Beta testing periods and public test realms give players the opportunity to test out new online multiplayer games and content before it goes live. Right now, on the World of Warcraft public test realm, players are poking and prodding at the Vulpera, the new Horde allied race coming in the game’s next major update. I could log in, go through character creation, and get a taste for playing the furry little fox critters before they go live, but I just can’t bring myself to spoil the experience.
In the early days of online gaming, I leapt at the chance to beta test upcoming games. Time and time again I was seduced by the idea of being among an elite group of early players, helping developers hunt down bugs and offering valuable feedback that might shape the direction of a popular game while planting my flag in a new fantasy world. The chance to be in general chat when the game goes live, responding to new player questions, making sure to mention “I was in the beta” for a little taste of social clout. I’d strive to get as far as I possibly could during beta testing, so when my live character got to high level content I’d be some sort of authority. I now see all of that as having been a colossal and unfortunate waste of time.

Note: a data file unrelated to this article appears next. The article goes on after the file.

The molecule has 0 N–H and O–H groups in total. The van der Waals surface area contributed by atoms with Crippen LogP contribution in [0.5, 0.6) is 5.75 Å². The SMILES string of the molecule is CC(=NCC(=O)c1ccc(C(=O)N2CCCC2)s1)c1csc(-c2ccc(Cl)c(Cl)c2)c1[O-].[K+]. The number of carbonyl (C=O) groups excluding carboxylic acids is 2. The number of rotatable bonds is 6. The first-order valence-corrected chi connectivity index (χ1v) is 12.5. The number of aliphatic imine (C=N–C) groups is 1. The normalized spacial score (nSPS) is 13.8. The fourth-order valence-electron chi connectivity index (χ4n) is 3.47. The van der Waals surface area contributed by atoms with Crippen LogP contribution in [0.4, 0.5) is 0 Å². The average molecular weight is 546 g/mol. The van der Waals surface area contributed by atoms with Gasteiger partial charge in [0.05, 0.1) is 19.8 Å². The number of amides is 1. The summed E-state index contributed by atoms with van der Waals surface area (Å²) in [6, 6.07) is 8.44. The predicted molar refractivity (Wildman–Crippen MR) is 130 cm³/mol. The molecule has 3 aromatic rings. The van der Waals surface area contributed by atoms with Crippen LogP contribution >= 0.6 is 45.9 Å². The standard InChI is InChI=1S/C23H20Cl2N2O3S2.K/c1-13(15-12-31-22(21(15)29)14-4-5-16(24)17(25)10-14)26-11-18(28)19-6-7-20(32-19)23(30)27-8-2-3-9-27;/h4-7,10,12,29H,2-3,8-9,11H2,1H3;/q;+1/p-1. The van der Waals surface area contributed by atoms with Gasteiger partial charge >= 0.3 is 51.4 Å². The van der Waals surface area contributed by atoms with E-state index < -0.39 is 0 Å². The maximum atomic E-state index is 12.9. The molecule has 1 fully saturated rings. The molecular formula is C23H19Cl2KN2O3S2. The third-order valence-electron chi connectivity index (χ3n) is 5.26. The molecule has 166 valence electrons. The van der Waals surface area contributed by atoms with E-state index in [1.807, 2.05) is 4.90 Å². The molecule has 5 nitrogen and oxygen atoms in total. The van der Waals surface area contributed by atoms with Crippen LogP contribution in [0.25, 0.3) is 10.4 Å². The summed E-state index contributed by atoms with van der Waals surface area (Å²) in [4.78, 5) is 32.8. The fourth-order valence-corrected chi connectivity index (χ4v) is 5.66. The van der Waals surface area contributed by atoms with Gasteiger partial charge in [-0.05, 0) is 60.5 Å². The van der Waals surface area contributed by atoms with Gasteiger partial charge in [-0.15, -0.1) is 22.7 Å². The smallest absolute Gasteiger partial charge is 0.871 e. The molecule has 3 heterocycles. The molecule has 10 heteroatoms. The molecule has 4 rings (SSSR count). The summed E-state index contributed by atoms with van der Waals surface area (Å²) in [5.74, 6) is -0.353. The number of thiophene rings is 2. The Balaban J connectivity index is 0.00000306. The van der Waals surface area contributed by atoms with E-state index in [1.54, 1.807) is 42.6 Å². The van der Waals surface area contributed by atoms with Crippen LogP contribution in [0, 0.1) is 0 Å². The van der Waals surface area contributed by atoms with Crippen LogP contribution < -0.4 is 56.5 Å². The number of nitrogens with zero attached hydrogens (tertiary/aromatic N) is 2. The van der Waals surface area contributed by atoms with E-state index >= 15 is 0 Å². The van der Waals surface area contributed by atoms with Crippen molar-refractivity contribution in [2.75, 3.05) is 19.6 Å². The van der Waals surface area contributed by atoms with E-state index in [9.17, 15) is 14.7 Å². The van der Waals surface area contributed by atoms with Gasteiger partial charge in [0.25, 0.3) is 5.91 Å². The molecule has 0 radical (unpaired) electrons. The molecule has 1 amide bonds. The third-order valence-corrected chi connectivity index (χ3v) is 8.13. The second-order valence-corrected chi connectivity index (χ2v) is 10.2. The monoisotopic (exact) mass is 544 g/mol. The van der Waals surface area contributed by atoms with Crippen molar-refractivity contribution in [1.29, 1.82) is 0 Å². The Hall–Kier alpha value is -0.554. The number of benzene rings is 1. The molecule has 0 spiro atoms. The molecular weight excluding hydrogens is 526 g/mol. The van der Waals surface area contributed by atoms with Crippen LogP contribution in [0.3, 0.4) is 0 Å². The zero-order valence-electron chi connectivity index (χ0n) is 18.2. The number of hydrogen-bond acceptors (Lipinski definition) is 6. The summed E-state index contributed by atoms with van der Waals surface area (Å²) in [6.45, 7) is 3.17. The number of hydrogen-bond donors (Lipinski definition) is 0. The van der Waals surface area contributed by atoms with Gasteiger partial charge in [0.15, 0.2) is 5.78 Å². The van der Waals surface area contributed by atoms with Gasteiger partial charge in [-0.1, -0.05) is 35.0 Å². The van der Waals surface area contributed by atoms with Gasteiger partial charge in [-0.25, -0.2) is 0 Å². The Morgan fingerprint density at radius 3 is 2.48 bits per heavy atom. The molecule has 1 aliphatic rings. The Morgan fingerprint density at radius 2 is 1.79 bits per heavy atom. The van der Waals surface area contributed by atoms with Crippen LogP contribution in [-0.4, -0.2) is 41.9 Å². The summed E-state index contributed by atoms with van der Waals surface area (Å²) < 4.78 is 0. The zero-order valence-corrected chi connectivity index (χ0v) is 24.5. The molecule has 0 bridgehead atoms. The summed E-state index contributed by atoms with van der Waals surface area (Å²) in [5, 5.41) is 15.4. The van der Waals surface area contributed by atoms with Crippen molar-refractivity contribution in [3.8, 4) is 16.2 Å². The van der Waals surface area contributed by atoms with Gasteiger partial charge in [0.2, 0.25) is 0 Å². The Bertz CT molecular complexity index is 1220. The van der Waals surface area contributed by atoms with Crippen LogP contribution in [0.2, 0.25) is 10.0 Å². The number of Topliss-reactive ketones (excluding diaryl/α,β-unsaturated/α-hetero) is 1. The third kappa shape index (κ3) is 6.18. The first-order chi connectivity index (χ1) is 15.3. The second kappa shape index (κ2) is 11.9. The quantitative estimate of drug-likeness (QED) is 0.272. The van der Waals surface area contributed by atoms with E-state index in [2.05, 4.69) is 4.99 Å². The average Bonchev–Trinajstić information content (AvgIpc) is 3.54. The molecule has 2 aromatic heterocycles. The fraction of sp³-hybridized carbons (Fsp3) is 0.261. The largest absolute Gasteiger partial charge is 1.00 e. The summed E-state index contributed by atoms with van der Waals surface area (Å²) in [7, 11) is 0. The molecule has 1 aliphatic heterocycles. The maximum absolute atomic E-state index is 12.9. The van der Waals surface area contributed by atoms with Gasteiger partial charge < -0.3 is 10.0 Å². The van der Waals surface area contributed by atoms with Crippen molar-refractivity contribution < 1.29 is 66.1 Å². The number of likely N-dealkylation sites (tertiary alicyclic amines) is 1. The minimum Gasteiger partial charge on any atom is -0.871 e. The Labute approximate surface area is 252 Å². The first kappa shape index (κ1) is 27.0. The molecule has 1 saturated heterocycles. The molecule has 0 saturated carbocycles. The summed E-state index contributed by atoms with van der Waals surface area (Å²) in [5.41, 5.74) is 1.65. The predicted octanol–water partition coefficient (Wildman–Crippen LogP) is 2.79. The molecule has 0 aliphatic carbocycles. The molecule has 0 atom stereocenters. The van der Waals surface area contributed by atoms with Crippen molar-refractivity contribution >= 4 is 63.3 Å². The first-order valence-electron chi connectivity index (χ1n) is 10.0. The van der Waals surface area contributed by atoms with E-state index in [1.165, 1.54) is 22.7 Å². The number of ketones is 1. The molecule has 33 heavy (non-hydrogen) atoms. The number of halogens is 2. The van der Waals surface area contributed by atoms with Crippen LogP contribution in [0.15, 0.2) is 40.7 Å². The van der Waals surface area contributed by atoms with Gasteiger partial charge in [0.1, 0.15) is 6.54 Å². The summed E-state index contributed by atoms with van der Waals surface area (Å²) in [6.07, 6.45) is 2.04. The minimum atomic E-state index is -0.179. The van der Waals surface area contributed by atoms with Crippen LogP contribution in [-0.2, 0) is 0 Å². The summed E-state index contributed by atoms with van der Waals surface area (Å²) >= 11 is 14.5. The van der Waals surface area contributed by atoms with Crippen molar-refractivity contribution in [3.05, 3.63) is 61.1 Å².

What I was really doing, spending hours exploring unfinished fantasy worlds, was robbing myself of the collective joy of hopping into a game fresh-faced and unknowing on launch day, an experience I’ve now realized I enjoy far more. While thousands of other players were taking tentative steps into World of Warcraft’s Azeroth, for example, poking their swords into kobolds to see what happened, I was charging ahead, sure of my limits and abilities. The giddiness of uncertainty and the joy in the unknown had been eliminated from my experience.
It’s like going with a bunch of friends to a horror movie that you’ve already seen. While your friends collectively hold their breath as the film’s hero wanders down a dark and creepy corridor in the old spooky house, you know what’s coming. There is the enjoyment of watching their reactions to the scary bits, but it’s nowhere near as satisfying as being a part of it.
I recognize the importance of stress testing, beta testing, and participating in public test realms. I admire the people who dig into those trenches, submitting themselves to unfinished or unpolished content to help ensure it looks and plays its best once the world at large gets to play. I’m just not one of those people anymore. I might hop into a beta to see how a game looks and feels, but I’m not going to spend hours leveling up a character who will eventually be wiped from a test server, just to get a look at what’s to come.
While writing this game diary, I slipped into the Blizzard launcher and downloaded the World of Warcraft Public Test realm client in order to test my resolve. Despite everything I wanted in a weird little fox-looking thing being but a button press away, I felt no compulsion to continue.
That said, OMG IT’S SO CUTE.